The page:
I haven’t seen or spoken to my sister for weeks. She is lying low, drowning out the truth of the world with the 4000 songs she keeps on permanent party shuffle on her iPod. The good news is that she is taking her medication, grasping at lucidity with both hands, and that her husband for the moment, isn’t drinking.
A few days ago the God of karma, or retribution or just plain old sobriety, struck. My sister’s husband took a fit and had to be rushed to hospital. Years ago he was involved in a serious car accident where he was in a coma for a month with a severe brain injury. Turns out that drinking to the point where you pass out or lie for hours in your own vomit is not recommended when you have had a brain injury. In fact, it is recommended that if you want to keep on living you must stop drinking. Period.
Millie, my sister, called us all to the hospital, claiming the need for moral support. We went, full of ‘why should-we’s’ and ‘let the guy rot’, our feet dragging in a murky kind of sorrow. Oliver was pale in the hospital bed, frail as an old man clinging to life by a hairsbreadth. My heart did that funny little tugging thing it often does when I am moved by the sight of someone and I swallowed it down, digging my nails into my palms. ‘I will not feel sorry for this guy,’ I thought. ‘He is a pig.’
Oliver was a ward of the state until he was 16, in and out of foster care. His father was an alcoholic and used to beat Oliver’s mother as well as he and his sister. He also engaged in regular acts of torture and cruelty involving the children which really are too horrendous to mention here. Oliver told me all this when I first met him as well as his most vivid memory of childhood.
He was about five years old and was still living with his father. He had been given a plastic truck for Christmas by the Salvation Army. It was red and blue with little doors that opened and closed. The little steering wheel moved when you turned it. Oliver loved that truck. He had no teddies or action figures to put in it so he used to fill it with rocks he found on the street, or sticks or feathers. He called it his Treasure Truck.
One night his father got into one of his venomous rages and decided the contents of the truck were dirty and that it was no longer welcome in the house. He was a builder’s labourer, wearing steel-capped workboots even on his day off and he crushed that little truck with those boots in a series of stomps that are forever etched into Oliver’s mind. Stomp, stomp, stomp – all that remained of the truck was red and blue powder that got stuck for weeks in the pile of the carpet.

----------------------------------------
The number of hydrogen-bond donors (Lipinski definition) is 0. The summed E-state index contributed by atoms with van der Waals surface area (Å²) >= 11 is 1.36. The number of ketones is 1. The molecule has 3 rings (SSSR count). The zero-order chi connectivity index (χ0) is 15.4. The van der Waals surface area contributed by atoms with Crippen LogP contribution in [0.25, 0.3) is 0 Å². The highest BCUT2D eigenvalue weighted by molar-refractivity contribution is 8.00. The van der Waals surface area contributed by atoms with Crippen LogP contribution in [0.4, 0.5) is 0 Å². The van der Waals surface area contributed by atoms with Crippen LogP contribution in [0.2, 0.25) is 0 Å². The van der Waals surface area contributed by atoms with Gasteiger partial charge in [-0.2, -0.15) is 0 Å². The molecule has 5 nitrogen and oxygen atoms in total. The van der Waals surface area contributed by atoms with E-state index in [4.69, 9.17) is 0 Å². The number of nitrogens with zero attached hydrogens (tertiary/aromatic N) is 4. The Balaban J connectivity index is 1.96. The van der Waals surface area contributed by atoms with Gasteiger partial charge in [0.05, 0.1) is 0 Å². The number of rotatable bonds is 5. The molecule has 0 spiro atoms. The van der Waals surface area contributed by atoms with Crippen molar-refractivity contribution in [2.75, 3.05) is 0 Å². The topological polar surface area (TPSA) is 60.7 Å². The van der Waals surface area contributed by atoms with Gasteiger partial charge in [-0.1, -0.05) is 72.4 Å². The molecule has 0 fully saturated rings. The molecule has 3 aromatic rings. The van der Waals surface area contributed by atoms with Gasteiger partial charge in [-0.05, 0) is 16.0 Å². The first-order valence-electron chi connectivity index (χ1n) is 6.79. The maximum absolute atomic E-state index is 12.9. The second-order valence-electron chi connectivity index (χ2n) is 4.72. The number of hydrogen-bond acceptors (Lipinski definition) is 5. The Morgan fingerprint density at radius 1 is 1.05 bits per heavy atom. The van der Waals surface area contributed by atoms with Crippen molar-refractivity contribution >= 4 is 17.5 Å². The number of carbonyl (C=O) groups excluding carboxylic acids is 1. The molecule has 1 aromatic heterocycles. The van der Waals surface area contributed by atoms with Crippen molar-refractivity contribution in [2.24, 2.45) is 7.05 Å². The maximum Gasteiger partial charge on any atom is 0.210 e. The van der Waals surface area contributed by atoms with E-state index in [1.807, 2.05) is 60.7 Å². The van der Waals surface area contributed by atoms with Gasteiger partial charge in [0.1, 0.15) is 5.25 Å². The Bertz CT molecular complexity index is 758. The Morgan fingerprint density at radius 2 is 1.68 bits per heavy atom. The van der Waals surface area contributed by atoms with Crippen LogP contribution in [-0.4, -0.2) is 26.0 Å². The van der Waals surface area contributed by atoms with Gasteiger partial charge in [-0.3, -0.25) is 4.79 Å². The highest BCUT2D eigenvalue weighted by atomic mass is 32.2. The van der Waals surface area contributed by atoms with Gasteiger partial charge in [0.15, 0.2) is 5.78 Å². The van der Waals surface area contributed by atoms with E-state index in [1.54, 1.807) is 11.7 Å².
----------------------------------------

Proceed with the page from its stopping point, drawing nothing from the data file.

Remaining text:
Oliver didn’t get another toy until he was 11 – a secondhand GI Joe that had been chewed by the dog of his foster mother. Poor old GI Joe’s foot was covered in teeth marks and hung at an odd angle as if he had a palsy but Oliver loved him nonetheless, taking him everywhere. ‘For years he was my only friend,’ he said.
I knew all this when Oliver was drunk, raging, using everything he had inherited from his father with all the strength he could muster, to push my sister further and further into the shadows. I wanted to understand that this was all he knew, that there was no nature or nurture in his childhood, just unabated despair; but I couldn’t. I didn’t want to make excuses for him, but when I saw him lying there in the hospital bed, empathy loomed.
At one point when my sister was chasing up a doctor and my mother was hunting down some coffee that didn’t come from a vending machine, Oliver and I were alone together. It was a scene lifted straight from a spaghetti western where I was Clint Eastwood and he was some hapless gunslinger. I paced the dusty desert, throwing my brightly striped poncho over one shoulder as I pulled out both of my pearl-handled Smith & Wessons; doing a series of mind-blowing tricks and whirls with them before firing straight at his heart. Except that I wasn’t Clint Eastwood and there were no Smith & Wessons.
Oliver beckoned to me. I could feel myself sighing internally, clenching my lips so no sound of protest could escape. Approaching his bedside was like climbing a stone staircase covered in moss, slippery and treacherous.
‘I know what you think of me,’ he said. ‘I have no luck for a good life. It’s like I am cursed or something. I wreck everything I touch. It’s almost like I want things to go wrong. But when I am with Millie I get a glimpse of a different life, a different me. I could have been someone if I had been with her from the start. Someone who meant something.’
Millie came back into the room with the doctor in tow, my mother returned with coffee and biscuits. I am tired of second chances but I also crave peace and the ebbing of hurt. Maybe Oliver could have been someone if he had known Millie from the start. Maybe he still can. Is it ever too late to start again?
My sister would walk for miles in glass slippers that hurt her feet for this man. I still haven’t forgiven him but I would offer him freedom from the enslavement of his past if I could. I hope he takes the doctor’s advice and stops drinking for good. I hope as he looks into my sister’s eyes he can feel the firmness of possibility in his hands. I hope if he wants to be someone – in spite of my mixed feelings and the reservations tangled in my head like they have been blown there by the wind – that he still can be. The rhythm of my hope is doubtful but I hoist it over one arm, dragging it down the hospital corridor and out and out into the light where it settles like slow feet in a dance on the lawn, before flying up, light as tissue paper, to the clouds.